When to seek professional help for emotional or psychological trauma

Recovering from a traumatic event takes time, and everyone heals at his or her own pace. But if months have passed and your symptoms aren’t letting up, you may need professional help from a trauma expert.

It’s a good idea to seek professional help if you’re:

  • Having trouble functioning at home or work
  • Suffering from severe fear, anxiety, or depression
  • Unable to form close, satisfying relationships
  • Experiencing terrifying memories, nightmares, or flashbacks
  • Avoiding more and more things that remind you of the trauma
  • Emotionally numb and disconnected from others
  • Using alcohol or drugs to feel better

Post-traumatic stress disorder (PTSD)

PTSD is the most severe form of emotional and psychological trauma. Its primary symptoms include intrusive memories or flashbacks, avoiding things that remind you of the traumatic event, and living in a constant state of “red alert”. If you have PTSD, it’s important to see a trauma specialist.

To learn more, see Post-Traumatic Stress Disorder (PTSD).

Trauma self-help strategies:

  • Don’t isolate. Following a trauma, you may want to withdraw from others. But isolation makes things worse. Connecting to others will help you heal, so make an effort to maintain your relationships and avoid spending too much time alone.
  • Ask for support. It’s important to talk about your feelings and ask for the help you need. Turn to a trusted family member, friend, counselor, or clergyman. You may also want to join a support group for trauma survivors. Support groups are especially helpful if your personal support network is limited.
  • Establish a daily routine. In order to stay grounded after a trauma, it helps to have a structured schedule to follow. Try to stick to a daily routine, with regular times for waking, sleeping, eating, working, and exercise. Make sure to schedule time for relaxing and social activities, too.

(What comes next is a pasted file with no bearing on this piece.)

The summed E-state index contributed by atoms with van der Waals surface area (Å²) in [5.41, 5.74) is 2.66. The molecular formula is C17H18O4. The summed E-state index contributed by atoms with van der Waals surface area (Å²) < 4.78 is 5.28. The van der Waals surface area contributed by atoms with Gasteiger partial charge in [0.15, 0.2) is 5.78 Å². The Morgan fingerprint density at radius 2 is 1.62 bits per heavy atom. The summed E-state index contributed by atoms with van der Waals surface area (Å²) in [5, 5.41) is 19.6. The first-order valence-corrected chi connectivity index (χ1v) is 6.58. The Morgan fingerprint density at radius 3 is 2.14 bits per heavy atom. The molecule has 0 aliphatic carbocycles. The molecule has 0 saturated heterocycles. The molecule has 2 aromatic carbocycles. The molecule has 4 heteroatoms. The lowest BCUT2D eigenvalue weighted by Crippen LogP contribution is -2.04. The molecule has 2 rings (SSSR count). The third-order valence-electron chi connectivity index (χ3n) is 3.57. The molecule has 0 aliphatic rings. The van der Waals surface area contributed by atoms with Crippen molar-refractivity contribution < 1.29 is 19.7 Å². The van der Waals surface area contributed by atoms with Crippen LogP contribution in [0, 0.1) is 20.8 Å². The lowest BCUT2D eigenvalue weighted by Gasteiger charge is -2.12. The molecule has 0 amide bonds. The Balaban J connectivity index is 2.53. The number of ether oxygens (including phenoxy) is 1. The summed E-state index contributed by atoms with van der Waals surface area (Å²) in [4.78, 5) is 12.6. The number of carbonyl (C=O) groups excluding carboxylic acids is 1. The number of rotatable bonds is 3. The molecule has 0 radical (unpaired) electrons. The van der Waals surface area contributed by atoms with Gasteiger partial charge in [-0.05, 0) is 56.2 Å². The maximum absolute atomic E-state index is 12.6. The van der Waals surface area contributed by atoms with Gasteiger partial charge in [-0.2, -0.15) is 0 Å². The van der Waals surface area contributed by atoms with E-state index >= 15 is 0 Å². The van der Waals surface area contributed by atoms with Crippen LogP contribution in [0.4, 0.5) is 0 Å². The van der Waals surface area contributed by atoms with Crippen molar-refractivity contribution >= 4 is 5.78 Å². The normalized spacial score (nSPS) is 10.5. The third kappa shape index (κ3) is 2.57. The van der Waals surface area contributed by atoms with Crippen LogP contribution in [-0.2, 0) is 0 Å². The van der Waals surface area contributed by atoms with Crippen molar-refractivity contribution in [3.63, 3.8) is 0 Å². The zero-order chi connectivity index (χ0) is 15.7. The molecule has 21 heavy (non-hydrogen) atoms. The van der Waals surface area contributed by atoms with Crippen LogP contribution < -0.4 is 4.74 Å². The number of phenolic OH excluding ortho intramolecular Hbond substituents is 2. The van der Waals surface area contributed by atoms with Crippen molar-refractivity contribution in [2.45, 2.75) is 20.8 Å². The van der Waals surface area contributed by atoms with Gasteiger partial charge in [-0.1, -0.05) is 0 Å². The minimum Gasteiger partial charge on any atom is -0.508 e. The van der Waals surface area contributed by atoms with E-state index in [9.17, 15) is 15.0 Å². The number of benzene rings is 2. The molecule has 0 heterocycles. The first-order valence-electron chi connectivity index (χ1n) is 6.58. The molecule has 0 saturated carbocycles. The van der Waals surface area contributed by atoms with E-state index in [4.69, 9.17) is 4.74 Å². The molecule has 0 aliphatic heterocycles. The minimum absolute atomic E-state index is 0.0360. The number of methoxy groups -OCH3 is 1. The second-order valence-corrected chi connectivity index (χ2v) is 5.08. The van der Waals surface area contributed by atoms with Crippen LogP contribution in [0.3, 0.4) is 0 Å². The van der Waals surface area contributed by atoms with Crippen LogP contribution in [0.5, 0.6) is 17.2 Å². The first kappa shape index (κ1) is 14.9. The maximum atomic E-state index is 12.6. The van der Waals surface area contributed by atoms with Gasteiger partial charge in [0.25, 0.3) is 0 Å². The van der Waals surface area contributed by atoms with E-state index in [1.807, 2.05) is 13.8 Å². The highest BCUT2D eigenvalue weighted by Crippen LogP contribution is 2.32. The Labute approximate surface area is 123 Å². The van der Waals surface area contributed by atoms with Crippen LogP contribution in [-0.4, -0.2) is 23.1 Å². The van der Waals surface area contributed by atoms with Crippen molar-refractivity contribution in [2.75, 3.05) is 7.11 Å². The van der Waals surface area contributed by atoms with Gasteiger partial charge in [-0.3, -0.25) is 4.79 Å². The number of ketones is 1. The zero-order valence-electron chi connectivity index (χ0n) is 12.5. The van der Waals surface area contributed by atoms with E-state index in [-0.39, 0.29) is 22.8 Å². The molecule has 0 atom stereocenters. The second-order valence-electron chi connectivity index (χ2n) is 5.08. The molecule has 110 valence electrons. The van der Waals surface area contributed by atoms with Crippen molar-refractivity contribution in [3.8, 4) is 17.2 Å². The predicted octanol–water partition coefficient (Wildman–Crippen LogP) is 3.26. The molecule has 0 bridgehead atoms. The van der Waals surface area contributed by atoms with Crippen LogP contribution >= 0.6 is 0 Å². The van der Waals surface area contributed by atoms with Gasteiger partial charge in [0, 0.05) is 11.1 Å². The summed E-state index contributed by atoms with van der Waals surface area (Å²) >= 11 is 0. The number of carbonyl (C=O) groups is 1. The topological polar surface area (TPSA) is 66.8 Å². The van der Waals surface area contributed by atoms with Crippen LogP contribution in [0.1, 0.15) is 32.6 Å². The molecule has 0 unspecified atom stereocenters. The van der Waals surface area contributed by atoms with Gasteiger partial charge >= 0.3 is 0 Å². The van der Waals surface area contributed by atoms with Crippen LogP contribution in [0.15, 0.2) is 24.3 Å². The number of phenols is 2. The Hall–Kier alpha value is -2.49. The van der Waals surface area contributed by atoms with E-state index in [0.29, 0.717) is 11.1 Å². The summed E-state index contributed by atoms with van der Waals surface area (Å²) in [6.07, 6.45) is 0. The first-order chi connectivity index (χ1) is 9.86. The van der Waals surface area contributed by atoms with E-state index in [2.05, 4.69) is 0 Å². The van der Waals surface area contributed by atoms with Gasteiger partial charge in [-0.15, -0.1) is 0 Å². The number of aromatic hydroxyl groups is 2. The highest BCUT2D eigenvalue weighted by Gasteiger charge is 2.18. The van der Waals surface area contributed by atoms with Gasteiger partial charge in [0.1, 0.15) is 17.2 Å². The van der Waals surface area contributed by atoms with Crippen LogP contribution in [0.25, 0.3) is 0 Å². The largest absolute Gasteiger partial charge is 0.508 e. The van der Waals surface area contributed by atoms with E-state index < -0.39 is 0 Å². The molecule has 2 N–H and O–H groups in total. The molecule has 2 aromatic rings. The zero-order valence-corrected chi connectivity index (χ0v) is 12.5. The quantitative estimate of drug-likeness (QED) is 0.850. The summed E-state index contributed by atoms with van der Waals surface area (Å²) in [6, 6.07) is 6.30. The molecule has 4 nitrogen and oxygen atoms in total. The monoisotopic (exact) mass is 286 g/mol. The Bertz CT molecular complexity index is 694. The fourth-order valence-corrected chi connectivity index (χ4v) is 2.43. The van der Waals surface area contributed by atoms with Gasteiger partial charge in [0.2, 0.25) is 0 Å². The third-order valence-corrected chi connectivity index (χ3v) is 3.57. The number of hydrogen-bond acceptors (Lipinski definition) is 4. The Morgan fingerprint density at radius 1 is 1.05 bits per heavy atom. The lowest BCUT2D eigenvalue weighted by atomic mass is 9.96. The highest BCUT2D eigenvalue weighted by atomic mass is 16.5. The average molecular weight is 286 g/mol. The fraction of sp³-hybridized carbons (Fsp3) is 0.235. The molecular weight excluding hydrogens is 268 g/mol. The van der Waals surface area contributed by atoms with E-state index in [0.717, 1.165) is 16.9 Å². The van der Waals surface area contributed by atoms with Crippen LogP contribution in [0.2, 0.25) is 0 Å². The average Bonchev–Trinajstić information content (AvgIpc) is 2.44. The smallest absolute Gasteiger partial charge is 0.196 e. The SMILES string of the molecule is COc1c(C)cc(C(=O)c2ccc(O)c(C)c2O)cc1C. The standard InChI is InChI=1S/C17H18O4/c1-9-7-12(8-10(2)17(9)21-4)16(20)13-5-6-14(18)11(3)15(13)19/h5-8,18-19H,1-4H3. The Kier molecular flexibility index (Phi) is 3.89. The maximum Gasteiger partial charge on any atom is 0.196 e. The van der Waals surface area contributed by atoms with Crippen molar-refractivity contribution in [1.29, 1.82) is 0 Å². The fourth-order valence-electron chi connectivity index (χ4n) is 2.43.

• Take care of your health. A healthy body increases your ability to cope with stress. Get plenty of rest, exercise regularly, and eat a well-balanced diet. It’s also important to avoid alcohol and drugs. Alcohol and drug use can worsen your trauma symptoms and exacerbate feelings of depression, anxiety, and isolation.

Source:  http://www.helpguide.org/mental/emotional_psychological_trauma.htm

Page Editor:  @Peaceful_intent

  1. February 10, 2010 at 4:25 pm

    Hi, I have a friend who is a US Airforce vet. He works with PTSD a lot. He told me about EMDR (Eye Movement Desensitization and Reprocessing). It was developed after Nam. He says it has saved a lot of lives. It works mainly with the symptons, but for someone who is in the throes, that can be a blessing.

    Other forms of intervention are:

    Trauma-focused cognitive-behavioral therapy.
    Family therapy.
    Medication.

  2. February 12, 2013 at 11:09 am